Courts Service still using IT system from 1990s, says chief executive

Angela Denning tells conference much of technology being used not fit for purpose

Unfit for purpose IT systems running the justice system remain in place despite intentions to replace them in the 1990s, the head of the Irish Courts Service has said.

Outlining a litany of historic and ongoing tech problems, chief executive Angela Denning said archaic, disjointed IT networks languished behind international standards.

She described a dysfunctional computer operation in which data is difficult to access, technology is outdated and unsupported, and reliant on a “multitude of systems that don’t talk to each other”.

The ICS technology and its use, all of which is due to be overhauled in line with a strategy published on Friday, services the nationwide physical administration of justice across 33 court offices and 11,000 staff.


“Many features of [the] current IT systems are not fit for purpose,” Ms Denning told the first day of an Access to Justice Conference. “When I joined the central office in 1995 I was told that the IT system would be gone in a couple of years. We’re still using it.”

Legacy systems do not support data sharing, a blind spot that caused “huge difficulty” for management during the pandemic lockdown around waiting times and identifying where larger court backlogs existed.

“IT in the court service requires particular attention because it was not resourced or configured to delivery effectively.”

However, despite the warts-and-all assessment of legacy problems, Ms Denning offered a favourable view of future plans to modernise the service generally. Expert staff have been recruited and Deloitte will assist with a three-year upgrade.

Teams will focus on four key reform areas – family, civil, criminal and organisational aspects of the ICS management. Budget funding has been sought for a “plain English” expert to look over its new website which attracts three million hits per year.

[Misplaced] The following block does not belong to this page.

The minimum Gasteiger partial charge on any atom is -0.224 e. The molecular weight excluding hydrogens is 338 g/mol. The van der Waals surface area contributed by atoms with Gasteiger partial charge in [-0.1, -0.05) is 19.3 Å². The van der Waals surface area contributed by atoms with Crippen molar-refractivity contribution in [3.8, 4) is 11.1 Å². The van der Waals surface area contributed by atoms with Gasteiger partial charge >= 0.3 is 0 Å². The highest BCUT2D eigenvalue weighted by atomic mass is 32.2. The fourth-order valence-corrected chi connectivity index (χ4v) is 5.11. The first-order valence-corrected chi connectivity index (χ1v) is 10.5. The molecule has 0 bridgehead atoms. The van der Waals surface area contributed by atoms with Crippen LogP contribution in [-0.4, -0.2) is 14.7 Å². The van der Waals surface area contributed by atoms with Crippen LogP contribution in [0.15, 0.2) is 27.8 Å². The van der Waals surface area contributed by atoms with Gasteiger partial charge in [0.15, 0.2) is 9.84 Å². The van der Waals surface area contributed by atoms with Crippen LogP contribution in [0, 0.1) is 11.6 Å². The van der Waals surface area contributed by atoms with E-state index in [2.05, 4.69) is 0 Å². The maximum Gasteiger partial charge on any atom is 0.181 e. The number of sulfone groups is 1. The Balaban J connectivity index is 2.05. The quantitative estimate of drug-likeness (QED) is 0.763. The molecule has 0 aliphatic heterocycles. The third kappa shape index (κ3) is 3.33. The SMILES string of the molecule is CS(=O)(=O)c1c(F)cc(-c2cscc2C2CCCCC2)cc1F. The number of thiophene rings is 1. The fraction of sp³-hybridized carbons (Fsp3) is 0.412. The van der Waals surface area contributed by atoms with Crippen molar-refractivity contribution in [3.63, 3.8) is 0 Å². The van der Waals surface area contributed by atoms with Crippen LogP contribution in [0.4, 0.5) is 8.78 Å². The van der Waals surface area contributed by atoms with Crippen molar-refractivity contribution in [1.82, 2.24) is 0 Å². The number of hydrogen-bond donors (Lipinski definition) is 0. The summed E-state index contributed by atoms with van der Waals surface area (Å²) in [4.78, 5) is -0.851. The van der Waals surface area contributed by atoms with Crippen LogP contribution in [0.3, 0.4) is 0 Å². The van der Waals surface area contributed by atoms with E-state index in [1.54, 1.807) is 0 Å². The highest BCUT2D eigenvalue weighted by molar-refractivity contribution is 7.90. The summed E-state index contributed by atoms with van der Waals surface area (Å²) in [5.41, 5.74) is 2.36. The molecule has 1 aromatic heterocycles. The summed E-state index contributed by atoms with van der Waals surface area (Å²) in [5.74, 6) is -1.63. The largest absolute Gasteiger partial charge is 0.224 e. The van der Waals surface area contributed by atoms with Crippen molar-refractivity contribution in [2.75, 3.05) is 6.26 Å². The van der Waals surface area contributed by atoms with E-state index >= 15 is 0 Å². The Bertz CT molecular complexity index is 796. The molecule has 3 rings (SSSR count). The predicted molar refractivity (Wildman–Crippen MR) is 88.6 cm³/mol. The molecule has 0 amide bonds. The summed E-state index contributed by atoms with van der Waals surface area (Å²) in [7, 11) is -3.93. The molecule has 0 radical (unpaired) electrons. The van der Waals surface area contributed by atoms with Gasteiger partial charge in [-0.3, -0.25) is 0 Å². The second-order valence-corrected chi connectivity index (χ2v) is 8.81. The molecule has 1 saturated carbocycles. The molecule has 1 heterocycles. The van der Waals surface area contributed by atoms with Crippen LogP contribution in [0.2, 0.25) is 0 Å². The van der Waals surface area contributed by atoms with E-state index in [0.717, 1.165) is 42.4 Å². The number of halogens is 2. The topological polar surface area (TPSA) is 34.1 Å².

Pandemic technology introduced to facilitate remote testimony in cases, while basic, is world leading and certain to improve, Ms Denning said. A €2.2 million investment will provide 103 video enabled court rooms by the end of the year.

Chief Justice Frank Clarke, addressing the conference shortly before his retirement from the bench, tempered expectations regarding the pace of reform.

“You can’t shut down the justice system for four years while we build a nice new shiny one,” he said. “We have to keep it going while we are developing . . . the first call on resources has to be to keep the show on the road.” He also told the conference that sizeable investment required political support.

Addressing the broader theme of the conference, Mr Justice Clarke said Ireland is near the bottom of the international league table on the amount of money invested in the justice system.

While tax payers contribute much less for courts services, litigants pay far more than in other countries, he said.

“There are undoubtedly areas where the problems of access to justice can be particularly acute,” he said.

“Minorities, marginalised groups or the vulnerable obviously run a real risk of having less effective access to justice than others. Particular areas of the law also can throw up special challenges.”

The Government is due to introduce sweeping legislation shortly that will reform judicial review, discovery, multi-party actions and changes to improve court procedures.

Minister for Justice Heather Humphreys said the moves, based on recommendations contained in a review of the administration of civil justice chaired by Mr Justice Peter Kelly, would be brought before Government by the end of the month.

Ms Humphreys said it would include the simplification of court forms, wide ranging operational changes in Irish courts including more information for those without legal representation, and a comprehensive update of IT systems.

Mark Hilliard

Mark Hilliard

Mark Hilliard is a reporter with The Irish Times